Monthly report on copyright reform in Poland- April and May, 2013

April and May have been relatively slow months with regard to copyright related developments in Poland. Thus we’re publishing a joint, bi-monthly overview of the events.  The project is conducted with the support of Open Society Foundations. Most of the links lead to content in Polish.

1. The Ministry of Culture and National Heritage has announced a consultation process on the working document SCCR/24/10 for a Treaty on the Protection of Broadcasting Organizations. As declared by the Ministry, the outcome of the consultations was to be taken into account while developing the Polish position for the meeting of the WIPO Standing Committee on Copyright and Related Rights. The list of the submitted statements is available on the Ministry website . However, the Polish position on this issue is still not available to the public.
Centrum Cyfrowe as a Polish affiliate of Creative Commons opposes the adoption of an international Treaty of the Protection of Broadcasting Organizations, which impose additional restrictions on the use of the broadcast, regardless of the copyright, which broadcasters are already entitled to. Thus, the Treaty would restrict free circulation of works under Creative Commons licenses, freedom of atists and public interest (read our statement PL).
2. As we reported in the March news, the first meeting of the copyright Forum was devoted to the issue of orphan and out-of-commerce works. In April, the Ministry of Culture and National Heritage issued another questionnaire to the participants of the Forum with detailed questions about the implementation of the of the Orphan Works Directive. Results of consultations will be taken into account in establishing the rules concerning the use of orphan works and to provide better access to the out-of-commerce works.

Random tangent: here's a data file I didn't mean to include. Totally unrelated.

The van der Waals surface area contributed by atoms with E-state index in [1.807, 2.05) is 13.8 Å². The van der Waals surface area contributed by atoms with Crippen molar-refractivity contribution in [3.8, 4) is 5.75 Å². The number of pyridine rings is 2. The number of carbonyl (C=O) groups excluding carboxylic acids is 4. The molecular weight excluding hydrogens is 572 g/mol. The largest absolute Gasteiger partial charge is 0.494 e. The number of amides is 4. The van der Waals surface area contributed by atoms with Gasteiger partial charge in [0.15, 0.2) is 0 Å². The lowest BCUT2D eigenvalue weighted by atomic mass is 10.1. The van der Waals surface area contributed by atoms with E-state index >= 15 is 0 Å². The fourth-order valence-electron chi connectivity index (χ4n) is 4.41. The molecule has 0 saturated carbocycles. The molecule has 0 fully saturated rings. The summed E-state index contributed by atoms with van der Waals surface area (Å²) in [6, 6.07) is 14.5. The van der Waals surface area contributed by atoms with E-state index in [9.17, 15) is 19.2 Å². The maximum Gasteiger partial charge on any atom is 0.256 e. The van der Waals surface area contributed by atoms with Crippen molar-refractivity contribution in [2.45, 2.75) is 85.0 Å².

3. In early mid-May, Centrum Cyfrowe and Miasto W Komie have launched a new project Kultura Ponad Prawem (“Culture above the Law”). Miasto w Komie is a collective of Polish filmmakers led by Cezary Ciszewski, which works with mobile technologies on documentary projects. As part of the project, we recorded twenty interviews with Polish creators: filmmakers, musicians, visual artists, writers and curators. We talk with themabout their work in the Internet era: about copyright, piracy, making money, giving away for free, creating and borrowing from others. The movies will be subtitled in English by the end of June.
4. Bogdan Zdrojewski, Minister of Culture and National Heritage, has refered a letter to the Minister of Justice in which he supports the creation of national specialized courts dealing only with cases in the field of intellectual property law (so called intellectual property courts). Minister Bogdan Zdrojewski is claiming that existence of such a court „is crucial for innovation in modern economies. Moreover, it would provide inventors and creators legal security of their work and would help to harmonize the law in the country in the field of IPR, as today rulings differ in courts even in same or similar cases”. The first letter in this case Minister Zdrojewski issued in January this year, to the previous Minister of Justice.
5. In mid-May, in Warsaw, a group of publishers, broadcasters and artists created an alliance called Kreatywna Polska (ang. Creative Poland). In their manifesto, creators stressed that their main goal is to work out a program that „will give the proper importance to authors and researchers of the young generation and will support the Polish creative industry”. Kreatywna Polska is claiming that the alliance was established due to the lack of response from the Prime Minister to the letter, which was addressed to him at the beginning of this year. The main concern of the authors was in that time raised by a proposal by the Ministry of Administration and Digitization for a bill on the openness of public resources, as well as adraft amendment on the act on Rendering Electronic Services (which provides safe harbours to internet intermediaries). In their opinion, these proposals undermine the protection of intellectual property and lead to a deprivation of authors and publishers of their rights.
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